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JPS Offers Five Business Operation Tips For Healthcare Practices

Johnson Price Sprinkle PA (JPS) offers five business operation tips for healthcare practices. JPS is a CPA firm based in Western North Carolina serving small to middle market businesses, with a specialty in the healthcare industry.

It isn’t always a major problem that causes a medical practice to lose money. Sometimes a steady drip of small losses — a little bit here, a little bit there — adds up to a big problem. Of course, you need to empower your staff to work on accounts receivable and to handle billing issues. But clinicians often lose track of what’s actually going on in their healthcare practices’ business operations — and when that happens, problems can occur.

A Few Tips:

Before taking any major steps, consider these tips for staying on top of your business processes:

•  Meet regularly with your staff to review reports.

•  Have financial benchmarks.

•  Compare what’s happening this year to what happened last year.

•  Determine what’s normal in other practices.

•  Audit patient charts regularly.

•  Look at 10 charts a month (per provider) to ensure they’re entered appropriately.

You also may want to hire a professional to occasionally spend a day auditing your charts and receivables (contact JPS if you’d like to learn more).

5 Steps To Take:

Even when you engage in the best possible business practices, losses might still occur. Here are five plugs for revenue leakage:

1.  Ask for your money. If a patient owes a co-pay, ask for it. Collect as much up front as is feasible. Create processes and procedures that make it easy to collect fees owed, such as accepting cash, checks and credit cards. You can and should make exceptions, but the bottom line is that a medical practice is a business. Make every effort to ensure no one leaves the office without paying what’s owed — whether it’s a bill or a co-pay.

2.  Educate patients on estimated expenses. When discussing an expensive and complicated procedure, such as a surgery, develop a financial agreement ahead of time so you can educate the patient on the procedure’s cost. Put it in writing and make sure the patient agrees to it by signing it. Both the practice and the patient should receive a copy.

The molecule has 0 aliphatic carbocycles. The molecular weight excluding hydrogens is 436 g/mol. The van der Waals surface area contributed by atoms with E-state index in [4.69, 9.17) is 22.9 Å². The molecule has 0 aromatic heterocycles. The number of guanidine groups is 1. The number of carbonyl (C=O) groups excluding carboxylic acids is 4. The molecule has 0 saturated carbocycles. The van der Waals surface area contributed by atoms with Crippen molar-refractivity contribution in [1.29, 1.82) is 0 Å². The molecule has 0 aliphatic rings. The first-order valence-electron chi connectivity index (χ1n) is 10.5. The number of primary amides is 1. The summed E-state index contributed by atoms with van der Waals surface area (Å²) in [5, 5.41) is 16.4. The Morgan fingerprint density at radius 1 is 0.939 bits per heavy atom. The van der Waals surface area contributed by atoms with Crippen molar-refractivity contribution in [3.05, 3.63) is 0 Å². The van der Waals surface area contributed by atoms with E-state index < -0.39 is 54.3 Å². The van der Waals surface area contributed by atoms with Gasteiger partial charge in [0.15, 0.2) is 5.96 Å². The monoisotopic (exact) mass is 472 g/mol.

3.  Audit your computer systems. Computer systems are remarkably reliable, but they’re not necessarily 100% reliable. It’s imperative that you understand what your computer system is actually doing. Sometimes, practice management software features can cause inadvertent problems. For example, one type of software required someone to hit “print claim” after a transaction was saved. The claim was then sent electronically. But if staff failed to hit the “print claim” button, the claim wasn’t sent. Instead, it showed up as an outstanding balance, even though the insurance company had never received it. Clearly, staff needs to be trained in the correct use of your practice management software.

4.  Offer more services. Offer medically appropriate services that could bring in additional revenue. If a patient comes in with a specific ailment, this is a potential opportunity to offer a more thorough checkup, resulting in more targeted services and care. In addition to creating better results and more comprehensive care for the patient, it will generate more revenue.

5.  Badger the insurers. As most clinicians know, filing an insurance claim and getting exactly what you expect to receive is rare. Update your insurer contracts on a regular basis. Review your price lists and send them to insurance companies. From time to time, insurance carriers change their reimbursements, and — even more rarely — increase their reimbursements. Appeal claims and get to know your state Medicare liaison. Join your state’s specialty medical association to pool resources when dealing with insurers.

The Sixth Step:

The worst revenue loss often is embezzlement. After that, it’s losing patients. By keeping your patients happy and satisfied, you’ll avoid a major source of revenue leakage. © 2016

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Contact Mary Williams to ensure you’re engaging in
the right business operations for your healthcare practice.

 

Mary P. Williams

Mary P. Williams, CPA, CMPE
Johnson Price Sprinkle PA

Vice President of Healthcare Services & Shareholder
NC Certificate #20976
828- 225-3702
maryw@jpspa.com